Is the missing link in utilities innovation a human one?

Until recently, ‘utilities’ and ‘innovation’ were not words that were typically synonymous with each other. But times are changing fast. The utilities sector is now characterized by radical transformation, and utilities are now on a countdown to change.

But technology is only part of utilities’ innovation story. Transformation as a result of changing consumer trends is perhaps just as profound as the impact that technology is having on the energy sector.True innovation will require utilities to take greater strides toward diversity

And understanding consumers, and what drives them, is one of the key areas in which utilities are still lagging. This is because energy consumers are diverse – and energy leaders, in most cases, are not. Essentially, this is an issue of firm culture; as the business landscape evolves, utilities must pivot to become more agile and inclusive from the ground up.

The findings of EY research into gender diversity at the world’s biggest utilities over a three-year period have not been encouraging. In 2016, women made up just 5 per cent of executive board positions of the top utilities by revenue. Since 2014, the number of women on boards has increased by a disappointing 1 per cent year-on-year. This means it would take the sector until 2058 for women to make up just 30 per cent of boards … that’s 40 years away!

Diversity goes far beyond gender alone, and we know that diversity of ethnicity, sexual orientation, socioeconomic background and age all make for the highest performing teams. Yet anecdotal evidence suggests that utilities are still primarily led by men from similar ethnic, social and educational backgrounds, and who’ve spent most of their careers in the sector.

Leadership lacking in diversity does not reflect the broad base of consumers that utilities serve. How can businesses understand a customer base that they cannot always relate to? In the future energy world, companies will grow value – not from the kWh – but from selling new products and services enabled by a digital grid platform. Getting under the skin of consumers is critical if utilities are to offer the kind of products and services that meet their needs. If utilities are unable to quickly determine what consumers want, they will lose out to those that can from other sectors, such as retail and telecoms.

Adoption of AI

Outside of the boardroom, technological innovation itself also calls for diversity. A lot of the innovation we are seeing across the sector is borne out of the data produced by businesses, which is used to automate decisions via artificial intelligence (AI).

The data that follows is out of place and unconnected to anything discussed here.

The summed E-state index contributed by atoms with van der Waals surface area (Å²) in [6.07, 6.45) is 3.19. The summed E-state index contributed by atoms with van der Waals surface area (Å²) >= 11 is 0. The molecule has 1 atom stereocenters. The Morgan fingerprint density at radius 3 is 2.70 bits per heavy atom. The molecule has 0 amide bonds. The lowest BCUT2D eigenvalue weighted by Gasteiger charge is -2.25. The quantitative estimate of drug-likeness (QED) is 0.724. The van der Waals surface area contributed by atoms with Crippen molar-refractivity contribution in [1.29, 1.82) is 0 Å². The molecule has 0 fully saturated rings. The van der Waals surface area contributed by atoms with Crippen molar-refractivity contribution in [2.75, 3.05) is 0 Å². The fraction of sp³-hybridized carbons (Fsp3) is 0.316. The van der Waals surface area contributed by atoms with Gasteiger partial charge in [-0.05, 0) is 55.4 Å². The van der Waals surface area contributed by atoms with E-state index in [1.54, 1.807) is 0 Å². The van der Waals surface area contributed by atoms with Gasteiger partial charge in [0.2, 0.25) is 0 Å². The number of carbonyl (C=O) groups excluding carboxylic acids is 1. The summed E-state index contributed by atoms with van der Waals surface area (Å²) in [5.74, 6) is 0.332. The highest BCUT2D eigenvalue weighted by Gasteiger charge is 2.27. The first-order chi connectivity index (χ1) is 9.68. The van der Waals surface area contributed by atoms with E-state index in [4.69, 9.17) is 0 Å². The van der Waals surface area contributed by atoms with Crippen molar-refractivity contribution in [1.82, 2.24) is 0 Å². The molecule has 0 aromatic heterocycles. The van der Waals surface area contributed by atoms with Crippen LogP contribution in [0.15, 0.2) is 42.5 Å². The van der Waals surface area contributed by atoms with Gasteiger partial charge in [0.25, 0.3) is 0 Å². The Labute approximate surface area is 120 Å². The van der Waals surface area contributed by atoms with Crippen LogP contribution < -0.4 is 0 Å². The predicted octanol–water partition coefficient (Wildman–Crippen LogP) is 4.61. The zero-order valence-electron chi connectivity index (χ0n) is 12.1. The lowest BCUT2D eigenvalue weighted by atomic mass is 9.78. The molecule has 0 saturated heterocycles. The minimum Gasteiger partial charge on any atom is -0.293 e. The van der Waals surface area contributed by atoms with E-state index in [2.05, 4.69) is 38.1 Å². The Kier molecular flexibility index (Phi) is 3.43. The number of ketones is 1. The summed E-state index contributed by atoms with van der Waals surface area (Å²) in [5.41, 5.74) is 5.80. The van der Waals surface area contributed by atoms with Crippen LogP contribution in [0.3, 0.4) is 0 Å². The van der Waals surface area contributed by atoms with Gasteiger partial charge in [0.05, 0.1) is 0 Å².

However, there is a risk that a lot of this data could generate unconscious biases toward certain demographics, thereby potentially skewing the decisions themselves. The only way to overcome this is to build a diverse team that is trained to mitigate the potential for such bias.

Indeed, it is important that utilities equip their people with the skills and confidence required to lead and team inclusively to maximize everyone’s contributions. The workforce engenders a wide range of perspectives and solutions to the issues utilities are facing in today’s competitive landscape. By embracing the notion of making each employee feel valued for who they are and by what they contribute — regardless of their race, culture, lifestyle, gender or age — teamwork and innovation will result.

Lack of diversity and inclusiveness ultimately hinders utilities’ ability to effectively address the complex changes they face. Indeed, numerous studies prove that diversity boosts profitability, innovation and problem-solving. So just as disruption demands that utilities act fast and be bold in aspiring to develop innovative solutions, it is critical that their boards are sufficiently diverse to successfully drive that forward.

True innovation will therefore require utilities to take greater strides toward diversity – to attract more women, as well as people from a range of ethnicities and backgrounds with different and fresh perspectives.

We’ve seen the energy world make great progress in its adoption of technology: now it’s time to focus on the human element of innovation and build a better – more diverse – working world.Benoit Laclau is EY Global Power & Utilities Leader

Benoit Laclau is EY Global Power & Utilities Leader. The views reflected in this article are his views and do not necessarily reflect the views of the global EY organization or its member firms.

This article is an extract from a longer exclusive interview that will appear in PEi magazine later this month. Subscribe now to be sure of receiving your issue.

Utility transformation is a key topic of the conference programme at Electrify Europe in Vienna in June. For more details click here.




LightFair 2018: Reflections on the Ever-Changing Lighting Industry

The annual LightFair trade show and conference is always an interesting measure of where the lighting industry is headed, as many exhibitors showcase new products still a few months away from their official launches into the marketplace. Over the past 20 years, LightFair has reflected the rapid penetration of LEDs into virtually all niches within the lighting market. The transition has been nothing short of remarkable.

Siemens Gamesa wind turbines destined for Japan

Siemens Gamesa has been contracted to supply two wind turbines to Japan, adding to the existing install base in the country.

Both nacelles and hubs will be manufactured in Denmark, while the blades will be produced in China and Denmark.

Siemens Gamesa logo
The turbines will be delivered in 2018-19 and the first batch has arrived at the port in Hokkaido last April. Siemens Gamesa will also handle the operations and maintenance services at these facilities for the next 20 years.